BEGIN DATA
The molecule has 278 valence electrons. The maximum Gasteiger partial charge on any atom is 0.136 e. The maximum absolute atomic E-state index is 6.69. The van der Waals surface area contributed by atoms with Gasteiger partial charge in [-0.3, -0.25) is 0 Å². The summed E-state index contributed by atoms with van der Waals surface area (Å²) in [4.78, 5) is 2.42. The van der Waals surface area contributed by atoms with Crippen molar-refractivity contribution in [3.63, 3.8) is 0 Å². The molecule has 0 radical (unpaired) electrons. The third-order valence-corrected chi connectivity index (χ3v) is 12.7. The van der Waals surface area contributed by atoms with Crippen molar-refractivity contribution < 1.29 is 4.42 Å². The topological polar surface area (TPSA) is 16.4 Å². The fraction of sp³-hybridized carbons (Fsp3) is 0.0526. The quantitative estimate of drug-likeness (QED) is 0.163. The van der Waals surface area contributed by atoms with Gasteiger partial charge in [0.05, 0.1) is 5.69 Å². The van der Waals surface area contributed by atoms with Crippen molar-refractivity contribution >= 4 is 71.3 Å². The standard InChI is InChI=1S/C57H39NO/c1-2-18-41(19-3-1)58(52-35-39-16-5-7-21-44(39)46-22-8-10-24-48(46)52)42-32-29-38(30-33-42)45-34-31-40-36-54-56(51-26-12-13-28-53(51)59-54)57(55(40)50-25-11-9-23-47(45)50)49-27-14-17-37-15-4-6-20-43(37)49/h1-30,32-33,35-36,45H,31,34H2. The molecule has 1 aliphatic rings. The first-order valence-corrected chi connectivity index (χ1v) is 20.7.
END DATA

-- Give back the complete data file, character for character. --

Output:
The molecule has 278 valence electrons. The maximum Gasteiger partial charge on any atom is 0.136 e. The maximum absolute atomic E-state index is 6.69. The van der Waals surface area contributed by atoms with Gasteiger partial charge in [-0.3, -0.25) is 0 Å². The summed E-state index contributed by atoms with van der Waals surface area (Å²) in [4.78, 5) is 2.42. The van der Waals surface area contributed by atoms with Crippen molar-refractivity contribution in [3.63, 3.8) is 0 Å². The molecule has 0 radical (unpaired) electrons. The third-order valence-corrected chi connectivity index (χ3v) is 12.7. The van der Waals surface area contributed by atoms with Crippen molar-refractivity contribution < 1.29 is 4.42 Å². The topological polar surface area (TPSA) is 16.4 Å². The fraction of sp³-hybridized carbons (Fsp3) is 0.0526. The quantitative estimate of drug-likeness (QED) is 0.163. The van der Waals surface area contributed by atoms with Gasteiger partial charge in [0.05, 0.1) is 5.69 Å². The van der Waals surface area contributed by atoms with Crippen molar-refractivity contribution >= 4 is 71.3 Å². The standard InChI is InChI=1S/C57H39NO/c1-2-18-41(19-3-1)58(52-35-39-16-5-7-21-44(39)46-22-8-10-24-48(46)52)42-32-29-38(30-33-42)45-34-31-40-36-54-56(51-26-12-13-28-53(51)59-54)57(55(40)50-25-11-9-23-47(45)50)49-27-14-17-37-15-4-6-20-43(37)49/h1-30,32-33,35-36,45H,31,34H2. The molecule has 1 aliphatic rings. The first-order valence-corrected chi connectivity index (χ1v) is 20.7.